MP: Are robo-advisors real financial advisors, or is there an algorithm that decides where or what you will invest in?
KP: Robo-advisors have the misfortune of having one of the most inaccurate names in the financial world. When you invest money with a robo-advisor, you can have a conversation with a real human before any money gets invested. This person will be a trained professional and will be able to answer any general question you throw at them. In my personal opinion, the vast majority of advisors will be able to answer 99 percent of your questions. If you have already accumulated a substantial number of assets and are looking for advice on estate planning, your will, setting up an income trust or a similarly niche topic, then it’s possible they will not be able to answer that question directly, and you will have to find a professional to help with that specific area of concern.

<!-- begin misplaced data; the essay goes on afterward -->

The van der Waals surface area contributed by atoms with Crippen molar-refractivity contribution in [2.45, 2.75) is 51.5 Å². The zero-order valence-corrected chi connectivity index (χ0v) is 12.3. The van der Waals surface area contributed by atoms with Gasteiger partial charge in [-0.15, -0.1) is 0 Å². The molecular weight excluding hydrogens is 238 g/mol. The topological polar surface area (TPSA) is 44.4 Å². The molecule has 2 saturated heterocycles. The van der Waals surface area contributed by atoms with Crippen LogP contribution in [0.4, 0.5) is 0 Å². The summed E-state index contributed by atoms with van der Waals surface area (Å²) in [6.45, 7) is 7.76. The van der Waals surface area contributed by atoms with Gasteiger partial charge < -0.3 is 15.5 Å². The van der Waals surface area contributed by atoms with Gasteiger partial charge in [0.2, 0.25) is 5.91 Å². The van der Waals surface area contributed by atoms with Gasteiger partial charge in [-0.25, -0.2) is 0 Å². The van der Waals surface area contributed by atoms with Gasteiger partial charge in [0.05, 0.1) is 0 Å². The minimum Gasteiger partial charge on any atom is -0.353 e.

During the initial conversation you have with these advisors, you will determine together the right asset mix for you. For example, if someone was far away from needing to take out their retirement investments and they have a high appetite for risk, their investing portfolio would likely tilt heavily to riskier assets that have high long-term returns, such as stocks. If someone was looking to retire in the next few years, they would likely be much more averse to risk and consequently have a much higher proportion of their portfolio in safe assets, such as government bonds.